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Blast from the past


Pat Sims will wear No. 92 for the Bengals after donning 90 for Oakland.

The man the defensive line dubbed with affection "The Dancing Bear," for his light feet and anchor bulk waltzed back to Cincinnati Thursday when run-stopping Pat Sims took a one-year deal to join Michael Johnson as the second down lineman this month to return to the team that drafted him.

"They know they play better with each other," said John Thornton, the Octagon agent who co-reps both. "They don't have any egos. They all still keep in contact and they can all still play. That rarely happens."

Seven years ago, when Thornton was in his last season in the NFL and Sims was a third-round pick out of Auburn breaking into the league, Thornton went to defensive line coach Jay Hayes when the Bengals were 0-8 and suggested Sims take his spot.

"I told Pat then, 'If there's anybody that's got your back, it's me. I gave you my job,'" Thornton recalled. "I figured I wasn't going to be back next year, we weren't winning, and Pat could get a jump on the next year. I was playing just first and second down and Pat was playing only third. So I figured, why don't we just reverse it? It kept me fresh and gave Pat the snaps. He's a good dude and a guy that helps the rotation."

Thornton still has his back. Like Johnson, who left after the 2013 season, Sims had a desire to return after starting 18 games during a pair of one-year stints in Oakland. In fact, he almost re-signed last year until the Raiders put more money on the table and the Bengals were trying to clear the decks for the Andy Dalton and Vontaze Burfict deals after mega defensive line deals to Geno Atkins and Carlos Dunlap.

After Thornton did the Johnson deal two weeks ago, Sims texted Thornton and asked, "What's going on?" Soon Rick Smith of Priority Sports, who co-reps Johnson and Sims, was on the horn to the Bengals and they added another big back-up-run-stopping tackle they've been looking for since, well, Sims left after the 2012 season. When this band was together in '11 and '12, they finished seventh and sixth in defense, and 10th and 12th against the run. They finished No. 5 vs. the run in '13, but fell to No. 20 last year.

The 2012 season began when the Bengals selected Penn State tackle Devon Still and Clemson tackle Brandon Thompson back-to-back in the second and third rounds and Sims missed the first eight games with a hamstring injury. But the kids never beat him out. Thompson only played three games and when Sims came back in mid-season Still was inactive the rest of the way after playing in the first eight games.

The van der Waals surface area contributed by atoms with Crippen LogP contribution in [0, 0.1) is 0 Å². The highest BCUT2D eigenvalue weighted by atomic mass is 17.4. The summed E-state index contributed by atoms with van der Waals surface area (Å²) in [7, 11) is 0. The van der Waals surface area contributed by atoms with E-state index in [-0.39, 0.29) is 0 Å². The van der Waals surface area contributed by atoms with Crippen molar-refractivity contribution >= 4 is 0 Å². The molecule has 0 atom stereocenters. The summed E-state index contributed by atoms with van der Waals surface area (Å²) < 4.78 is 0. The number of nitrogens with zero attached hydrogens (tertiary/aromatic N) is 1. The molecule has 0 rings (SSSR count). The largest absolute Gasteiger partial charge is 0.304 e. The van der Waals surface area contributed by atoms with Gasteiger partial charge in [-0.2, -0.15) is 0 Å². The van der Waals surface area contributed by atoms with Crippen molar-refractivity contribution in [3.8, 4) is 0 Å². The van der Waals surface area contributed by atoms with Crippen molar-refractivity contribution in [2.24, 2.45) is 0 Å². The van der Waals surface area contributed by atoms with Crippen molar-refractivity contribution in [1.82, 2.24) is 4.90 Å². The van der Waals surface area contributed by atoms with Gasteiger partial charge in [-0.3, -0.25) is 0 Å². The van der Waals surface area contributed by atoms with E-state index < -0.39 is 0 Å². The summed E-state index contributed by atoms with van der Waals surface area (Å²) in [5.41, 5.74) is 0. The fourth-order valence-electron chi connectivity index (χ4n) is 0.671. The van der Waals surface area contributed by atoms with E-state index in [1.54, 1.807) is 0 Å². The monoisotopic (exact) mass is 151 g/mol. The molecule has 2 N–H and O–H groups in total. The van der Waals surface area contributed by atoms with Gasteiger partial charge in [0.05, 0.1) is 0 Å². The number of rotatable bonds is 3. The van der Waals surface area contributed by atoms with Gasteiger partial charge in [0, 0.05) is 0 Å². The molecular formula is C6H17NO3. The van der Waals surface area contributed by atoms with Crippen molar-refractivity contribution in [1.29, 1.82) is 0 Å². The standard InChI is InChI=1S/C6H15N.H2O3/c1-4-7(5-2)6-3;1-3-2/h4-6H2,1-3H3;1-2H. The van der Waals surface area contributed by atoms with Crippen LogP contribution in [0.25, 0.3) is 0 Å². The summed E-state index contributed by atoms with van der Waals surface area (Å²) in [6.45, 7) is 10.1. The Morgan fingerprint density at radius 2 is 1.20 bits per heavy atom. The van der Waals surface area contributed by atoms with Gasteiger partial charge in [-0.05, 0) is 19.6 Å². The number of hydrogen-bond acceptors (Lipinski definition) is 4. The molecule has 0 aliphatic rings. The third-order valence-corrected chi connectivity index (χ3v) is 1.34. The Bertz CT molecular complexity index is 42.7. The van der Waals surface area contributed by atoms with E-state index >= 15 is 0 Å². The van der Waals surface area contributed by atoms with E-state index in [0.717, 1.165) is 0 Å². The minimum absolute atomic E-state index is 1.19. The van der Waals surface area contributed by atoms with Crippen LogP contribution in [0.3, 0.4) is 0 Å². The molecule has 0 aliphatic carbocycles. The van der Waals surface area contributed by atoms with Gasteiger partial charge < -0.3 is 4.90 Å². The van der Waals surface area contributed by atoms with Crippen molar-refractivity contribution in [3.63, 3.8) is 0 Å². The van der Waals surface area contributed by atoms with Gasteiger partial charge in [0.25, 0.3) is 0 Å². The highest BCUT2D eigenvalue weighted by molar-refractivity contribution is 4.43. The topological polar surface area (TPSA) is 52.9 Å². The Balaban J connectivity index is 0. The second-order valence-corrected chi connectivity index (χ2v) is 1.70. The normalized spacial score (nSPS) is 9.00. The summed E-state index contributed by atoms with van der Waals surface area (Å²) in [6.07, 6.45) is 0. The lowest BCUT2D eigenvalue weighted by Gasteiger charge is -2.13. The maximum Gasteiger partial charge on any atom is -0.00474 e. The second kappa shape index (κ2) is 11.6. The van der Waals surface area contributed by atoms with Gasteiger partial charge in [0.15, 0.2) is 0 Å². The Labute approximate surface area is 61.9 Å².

Thompson has panned out with Sims in Oakland, but Still has struggled with injuries and it looks like Sims and Still are going to battle for that fourth and final tackle spot behind Atkins, Thompson and starting nose tackle Domata Peko.

Sims just wasn't able to stay healthy in his first go-around here, which made him one of the most underrated guys on the roster. He missed 20 games with a variety of ailments as head coach Marvin Lewis constantly stayed on him to stay in shape.

But when talking about Sims before the 2012 playoffs, Dunlap said, ""Men lie. Women lie. Numbers don't lie. He's the key to the whole thing. He makes the seven-man rotation."

In the 13 games Sims missed in 2011 and 2012, the Bengals allowed 4.5 yards per rush. In the 19 games Sims played, they allowed 3.6.  Clearly there are other factors, but the numbers were pretty clear. When Sims hurt both his ankles and missed the last five games of the 2011 season, the Bengals went from 3.5 to 4.9 yards per rush. In the first half of the 2012 season that Sims sat out, the Bengals gave up 4.3. In the last eight games it was 3.9 as they finished 7-1.

Other factors, of course, but Sims has inordinate strength and it showed up in Oakland, where had him rated in the top of half of tackles against the run and as high as14th in 2013. And, at 29, he is staying healthy, playing back-to-back full seasons for the first time in his career this past year."

When Johnson was asked Thursday what Sims brings to the table, he texted "Dancing bear," a salute to his size and athleticism.

And Thornton is going to make sure it continues.

"I've always said this about Pat," Thornton said. "If he keeps his eye on his body and pays attention to it, he can play until he's 35 in this league. He can be like Pat Williams was up in Minnesota. A big guy that can play. Strong against the run and he can collapse the pocket. I already told him today. It's time to step it up."

Johnson already texted Thornton and said he's going to get him in the weight room Friday back in Atlanta. But he won't give up No. 90. That has been Sims' number in the NFL, but Johnson claimed it when he returned. It looks like No. 92 for Sims, leaving the only number available on the line No. 91, the jersey of Robert Geathers, cut last month after 11 seasons and 152 games.

"You've got to let that jersey be empty for a while out of respect for Rob, one of the great veterans," Thornton said.

So maybe the numbers are different, but the hearts are in the same place.

"Pat  was injured most of the time he was here, but yet the team welcomed him back," Thornton said. "It's commendable of them and it says something about the players. They moved on, but neither side burned any bridges."

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